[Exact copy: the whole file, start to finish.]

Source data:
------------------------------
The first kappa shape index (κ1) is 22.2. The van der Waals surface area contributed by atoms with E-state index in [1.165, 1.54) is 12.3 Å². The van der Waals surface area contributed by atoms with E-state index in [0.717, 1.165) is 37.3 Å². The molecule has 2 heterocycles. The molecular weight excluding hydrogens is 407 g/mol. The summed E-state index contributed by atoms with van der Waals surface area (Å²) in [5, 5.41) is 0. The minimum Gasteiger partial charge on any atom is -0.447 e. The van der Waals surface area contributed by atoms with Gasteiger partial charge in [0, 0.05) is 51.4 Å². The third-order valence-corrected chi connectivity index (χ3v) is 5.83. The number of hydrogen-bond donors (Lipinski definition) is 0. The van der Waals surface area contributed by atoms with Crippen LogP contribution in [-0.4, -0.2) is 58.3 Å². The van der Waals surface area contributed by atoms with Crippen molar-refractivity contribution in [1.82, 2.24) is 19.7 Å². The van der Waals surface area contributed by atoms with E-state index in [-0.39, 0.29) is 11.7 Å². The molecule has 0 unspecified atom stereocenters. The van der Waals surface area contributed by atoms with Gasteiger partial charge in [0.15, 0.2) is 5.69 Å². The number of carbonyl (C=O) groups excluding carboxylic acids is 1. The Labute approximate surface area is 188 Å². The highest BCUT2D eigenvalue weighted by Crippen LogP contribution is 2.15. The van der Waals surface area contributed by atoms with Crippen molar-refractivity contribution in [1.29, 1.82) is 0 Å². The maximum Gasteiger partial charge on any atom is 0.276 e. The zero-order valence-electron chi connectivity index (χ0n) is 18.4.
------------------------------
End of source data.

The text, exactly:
The first kappa shape index (κ1) is 22.2. The van der Waals surface area contributed by atoms with E-state index in [1.165, 1.54) is 12.3 Å². The van der Waals surface area contributed by atoms with E-state index in [0.717, 1.165) is 37.3 Å². The molecule has 2 heterocycles. The molecular weight excluding hydrogens is 407 g/mol. The summed E-state index contributed by atoms with van der Waals surface area (Å²) in [5, 5.41) is 0. The minimum Gasteiger partial charge on any atom is -0.447 e. The van der Waals surface area contributed by atoms with Gasteiger partial charge in [0, 0.05) is 51.4 Å². The third-order valence-corrected chi connectivity index (χ3v) is 5.83. The number of hydrogen-bond donors (Lipinski definition) is 0. The van der Waals surface area contributed by atoms with Crippen LogP contribution in [-0.4, -0.2) is 58.3 Å². The van der Waals surface area contributed by atoms with Crippen molar-refractivity contribution in [1.82, 2.24) is 19.7 Å². The van der Waals surface area contributed by atoms with E-state index in [-0.39, 0.29) is 11.7 Å². The molecule has 0 unspecified atom stereocenters. The van der Waals surface area contributed by atoms with Gasteiger partial charge in [0.15, 0.2) is 5.69 Å². The number of carbonyl (C=O) groups excluding carboxylic acids is 1. The Labute approximate surface area is 188 Å². The highest BCUT2D eigenvalue weighted by Crippen LogP contribution is 2.15. The van der Waals surface area contributed by atoms with Crippen molar-refractivity contribution in [1.29, 1.82) is 0 Å². The maximum Gasteiger partial charge on any atom is 0.276 e. The zero-order valence-electron chi connectivity index (χ0n) is 18.4.